KAMPALA/RIYADH – Early this month, the International Organization for Migration (IOM) assisted 105 stranded Ugandan women, including victims of trafficking, to return home from the Kingdom of Saudi Arabia (KSA). They were stranded due to disruptions caused by the COVID-19 pandemic.
Thousands of Ugandan migrant workers are working in KSA and other parts of the Middle East, mainly as domestic workers and security guards. When COVID-19 started, many lost their jobs. They also faced stigma and xenophobia. Prior to the pandemic, most of the 105 women who returned home safely had been sending money back home to support their families.
The women arrived in Uganda on a return flight funded by German Humanitarian Assistance, in co-ordination with authorities in Saudi Arabia and Uganda. Upon arrival, many looked relieved to be home, despite evident signs of stress.
“At least, I thank God I have returned alive,” one woman said to another as they walked towards the buses taking them to their overnight accommodation.
“The plight of many migrant workers in the COVID-19 era highlights both the devastation of the pandemic as well as the importance of organized international labour migration,” said IOM Uganda Chief of Mission Sanusi Tejan Savage.
The economic impact of COVID-19 on these women, and on migrant workers in general, has been devastating. Ugandans working abroad contributed approximately 4.5 percent to Uganda’s Gross Domestic Product, placing it above the Sub-Saharan Africa average of 2.8 percent. IOM is working with the Ugandan and Gulf nations as well as other partners to enhance labour rights and protection for migrant workers.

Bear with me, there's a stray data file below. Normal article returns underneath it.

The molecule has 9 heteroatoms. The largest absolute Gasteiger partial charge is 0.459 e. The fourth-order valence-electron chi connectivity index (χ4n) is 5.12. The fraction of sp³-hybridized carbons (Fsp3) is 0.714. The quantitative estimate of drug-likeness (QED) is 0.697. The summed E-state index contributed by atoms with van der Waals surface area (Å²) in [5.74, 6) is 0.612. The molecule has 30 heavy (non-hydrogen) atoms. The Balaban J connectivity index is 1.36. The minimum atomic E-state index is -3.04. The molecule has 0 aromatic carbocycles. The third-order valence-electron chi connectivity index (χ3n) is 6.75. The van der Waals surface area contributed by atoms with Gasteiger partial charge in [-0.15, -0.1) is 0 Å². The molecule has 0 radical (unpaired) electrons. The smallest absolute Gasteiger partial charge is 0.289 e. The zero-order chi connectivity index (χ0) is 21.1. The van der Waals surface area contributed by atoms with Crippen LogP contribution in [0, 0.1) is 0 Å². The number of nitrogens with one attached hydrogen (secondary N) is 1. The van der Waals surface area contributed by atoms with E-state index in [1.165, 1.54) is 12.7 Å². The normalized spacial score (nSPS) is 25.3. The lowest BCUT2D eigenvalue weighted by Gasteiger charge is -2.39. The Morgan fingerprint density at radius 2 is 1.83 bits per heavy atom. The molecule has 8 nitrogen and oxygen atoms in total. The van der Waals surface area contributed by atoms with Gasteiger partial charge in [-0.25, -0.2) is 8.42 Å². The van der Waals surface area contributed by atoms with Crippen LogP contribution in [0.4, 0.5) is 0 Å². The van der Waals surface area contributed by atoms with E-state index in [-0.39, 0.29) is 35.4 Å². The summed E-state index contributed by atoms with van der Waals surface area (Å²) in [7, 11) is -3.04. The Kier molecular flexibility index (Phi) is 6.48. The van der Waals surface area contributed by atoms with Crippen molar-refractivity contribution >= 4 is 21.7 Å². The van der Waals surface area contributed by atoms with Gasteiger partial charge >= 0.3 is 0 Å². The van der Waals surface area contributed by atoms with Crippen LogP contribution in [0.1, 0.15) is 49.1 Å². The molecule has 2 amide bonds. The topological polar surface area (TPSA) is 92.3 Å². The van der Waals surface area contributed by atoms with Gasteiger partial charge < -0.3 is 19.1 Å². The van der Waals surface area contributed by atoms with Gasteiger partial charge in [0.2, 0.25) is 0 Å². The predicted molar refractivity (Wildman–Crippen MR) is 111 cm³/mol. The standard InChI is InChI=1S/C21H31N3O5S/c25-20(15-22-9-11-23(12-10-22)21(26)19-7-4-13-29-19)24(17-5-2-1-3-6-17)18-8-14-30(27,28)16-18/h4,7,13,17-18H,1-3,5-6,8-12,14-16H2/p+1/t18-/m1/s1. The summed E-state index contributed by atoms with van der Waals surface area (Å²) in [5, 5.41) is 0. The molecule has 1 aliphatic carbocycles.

“The economic impact of COVID-19 is affecting the employment prospects of many, and IOM is offering assistance during this difficult period. We commend the efforts of the Kingdom of Saudi Arabia which contributed to ‘leaving no one behind’ and helping the most vulnerable to return home voluntarily,” explained Carmela Godeau, IOM Regional Director for Middle East and North Africa.
The return of these 105 women is the second intervention of IOM Uganda to support the return of stranded migrants since the start of the COVID-19 pandemic. In September, IOM in Uganda and Bahrain helped 113 Ugandan women return from Saudi Arabia, following an appeal for help by the Ugandan authorities.
“The information from the Uganda Government indicating in May that more than 2,400 mostly vulnerable Ugandan migrant workers were stranded abroad was distressing enough and, as IOM, we are doing all we can to improve the safety, welfare and dignity of migrant workers from the region,” said Mohammed Abdiker, IOM Regional Director for East and Horn of Africa.
Many migrant workers from Uganda and Africa remain stranded and without work. They are facing tremendous difficulties abroad, and may face even greater challenges when they return.
These returns are part of IOM Uganda’s support in respect of COVID-19. IOM has also supported the Government with COVID-19 surveillance at the Entebbe International Airport and other points of entry.